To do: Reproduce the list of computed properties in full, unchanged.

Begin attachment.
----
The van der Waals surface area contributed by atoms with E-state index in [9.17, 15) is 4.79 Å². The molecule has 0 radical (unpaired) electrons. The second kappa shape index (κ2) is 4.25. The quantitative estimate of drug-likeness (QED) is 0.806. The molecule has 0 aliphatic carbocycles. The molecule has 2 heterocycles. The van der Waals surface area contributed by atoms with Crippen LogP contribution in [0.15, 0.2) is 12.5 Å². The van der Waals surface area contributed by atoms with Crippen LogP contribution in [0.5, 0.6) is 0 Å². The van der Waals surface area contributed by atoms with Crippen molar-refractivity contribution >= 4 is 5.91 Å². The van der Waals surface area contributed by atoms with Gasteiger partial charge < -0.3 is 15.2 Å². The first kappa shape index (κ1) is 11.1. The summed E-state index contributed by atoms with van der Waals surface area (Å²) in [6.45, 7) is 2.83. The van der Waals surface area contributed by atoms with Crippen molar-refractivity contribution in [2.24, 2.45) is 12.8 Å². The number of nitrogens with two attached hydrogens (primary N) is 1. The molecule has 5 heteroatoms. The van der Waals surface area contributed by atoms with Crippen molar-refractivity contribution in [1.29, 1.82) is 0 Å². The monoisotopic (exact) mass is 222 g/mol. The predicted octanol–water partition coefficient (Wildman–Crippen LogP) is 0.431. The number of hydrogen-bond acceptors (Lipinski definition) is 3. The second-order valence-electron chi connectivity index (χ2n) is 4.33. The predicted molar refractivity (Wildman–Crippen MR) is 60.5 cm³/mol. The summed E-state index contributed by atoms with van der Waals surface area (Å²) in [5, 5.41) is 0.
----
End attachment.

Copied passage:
The van der Waals surface area contributed by atoms with E-state index in [9.17, 15) is 4.79 Å². The molecule has 0 radical (unpaired) electrons. The second kappa shape index (κ2) is 4.25. The quantitative estimate of drug-likeness (QED) is 0.806. The molecule has 0 aliphatic carbocycles. The molecule has 2 heterocycles. The van der Waals surface area contributed by atoms with Crippen LogP contribution in [0.15, 0.2) is 12.5 Å². The van der Waals surface area contributed by atoms with Crippen LogP contribution in [0.5, 0.6) is 0 Å². The van der Waals surface area contributed by atoms with Crippen molar-refractivity contribution >= 4 is 5.91 Å². The van der Waals surface area contributed by atoms with Gasteiger partial charge < -0.3 is 15.2 Å². The first kappa shape index (κ1) is 11.1. The summed E-state index contributed by atoms with van der Waals surface area (Å²) in [6.45, 7) is 2.83. The van der Waals surface area contributed by atoms with Crippen molar-refractivity contribution in [2.24, 2.45) is 12.8 Å². The number of nitrogens with two attached hydrogens (primary N) is 1. The molecule has 5 heteroatoms. The van der Waals surface area contributed by atoms with Crippen molar-refractivity contribution in [1.29, 1.82) is 0 Å². The monoisotopic (exact) mass is 222 g/mol. The predicted octanol–water partition coefficient (Wildman–Crippen LogP) is 0.431. The number of hydrogen-bond acceptors (Lipinski definition) is 3. The second-order valence-electron chi connectivity index (χ2n) is 4.33. The predicted molar refractivity (Wildman–Crippen MR) is 60.5 cm³/mol. The summed E-state index contributed by atoms with van der Waals surface area (Å²) in [5, 5.41) is 0.